If only we could drag Greenland to warmer climes, harvest the ice and settle it with the millions of people looking for a new home. After all, on the map – the reliable map used for navigation for more than 400 years – Greenland is bigger than Africa!
Except it’s not.
Greenland is about two million square kilometres. Africa is more than 15 times bigger at 30.24 million square kilometres. Were the mapmaker’s drunk?
The Mercator Projection, the map most people grew up with on their classroom wall, is afflicted with massive distortions of country and continent size – such that many people argue it’s a geo-political conspiracy to make poorer continents, like Africa, feel worse about themselves.
European countries, for example, look bigger than countries closer to the equator. The distortion actually arose from translating the world as a globe into a flat map – called a projection – with a grid of latitude and longitude lines that sailors could efficiently use for navigation.
The first to achieve a projection was the Greek genius Ptolemy from 150AD, well before much of the world was known. His grid was accurate and rightly showed that each latitude line – those going north and south – were of the same size and distance apart.
But it also showed that longitude lines – those that measure travel east and west – converged as they got closer to the poles. In other words, he based his projection on the idea that the world was spherical. His grid remained the favoured template for mapmakers for 1500 years.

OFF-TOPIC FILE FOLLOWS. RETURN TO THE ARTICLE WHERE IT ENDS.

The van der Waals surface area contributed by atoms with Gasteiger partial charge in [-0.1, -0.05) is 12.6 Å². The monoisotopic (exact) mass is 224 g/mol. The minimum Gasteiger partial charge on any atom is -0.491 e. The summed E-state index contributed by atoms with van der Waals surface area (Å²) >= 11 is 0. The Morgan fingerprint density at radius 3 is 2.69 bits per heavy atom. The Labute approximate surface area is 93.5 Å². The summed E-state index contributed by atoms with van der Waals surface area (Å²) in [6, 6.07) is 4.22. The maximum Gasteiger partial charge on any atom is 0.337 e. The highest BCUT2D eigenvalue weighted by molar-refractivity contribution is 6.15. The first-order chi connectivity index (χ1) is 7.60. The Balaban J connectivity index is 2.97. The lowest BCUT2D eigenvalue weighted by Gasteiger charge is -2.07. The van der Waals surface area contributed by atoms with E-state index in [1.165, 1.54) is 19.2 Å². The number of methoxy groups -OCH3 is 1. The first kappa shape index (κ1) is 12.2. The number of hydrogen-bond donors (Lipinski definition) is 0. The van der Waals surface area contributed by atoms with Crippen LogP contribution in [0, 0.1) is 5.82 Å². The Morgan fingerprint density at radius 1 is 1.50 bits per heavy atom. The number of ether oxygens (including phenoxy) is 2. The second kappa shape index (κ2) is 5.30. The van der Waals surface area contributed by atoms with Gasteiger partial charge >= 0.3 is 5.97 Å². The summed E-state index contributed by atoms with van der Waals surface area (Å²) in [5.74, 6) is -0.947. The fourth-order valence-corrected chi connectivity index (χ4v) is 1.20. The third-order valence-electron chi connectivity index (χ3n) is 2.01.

The problem, though, was the rhumb line – the line of a steady course or line of bearing from a single compass reading – used by sailors followed a curve on the Ptolemy grid, instead of a straight line. This meant they were constantly recalculating their bearing as they sailed along.
In 1569, the Flemish cartographer Gerardus Mercator solved the problem by ignoring the fact that longitude lines converge, and latitude lines remain an equal distance from one another.
Instead, his grid was based on a grid of rectangles with the latitude and longitude lines meeting at 90 degree angles. To account for the globe shape of the world, Mercator blew out the size of the rectangles on the map as they grew away from the equator, which then distorted the size of the land masses. It wasn’t an accurate picture of the world, but it provided an accurate basis for navigators to chart their courses using a convenient straight line.
Over the years, many cartographers have tried to solve the problem resulting in a vast array of new projections. None have completely solved the problem of distortion.
An emerging winner, for the moment, appears to be the Winkel tripel projection, invented by Oswald Winkel in 1921. The “tripel” refers to his three goals of minimising distortion of area, direction, and distance.
In 1998, the National Geographic Society adopted the Winkel tripel as the standard map. Schools and other geographic societies have taken the same route. So to speak.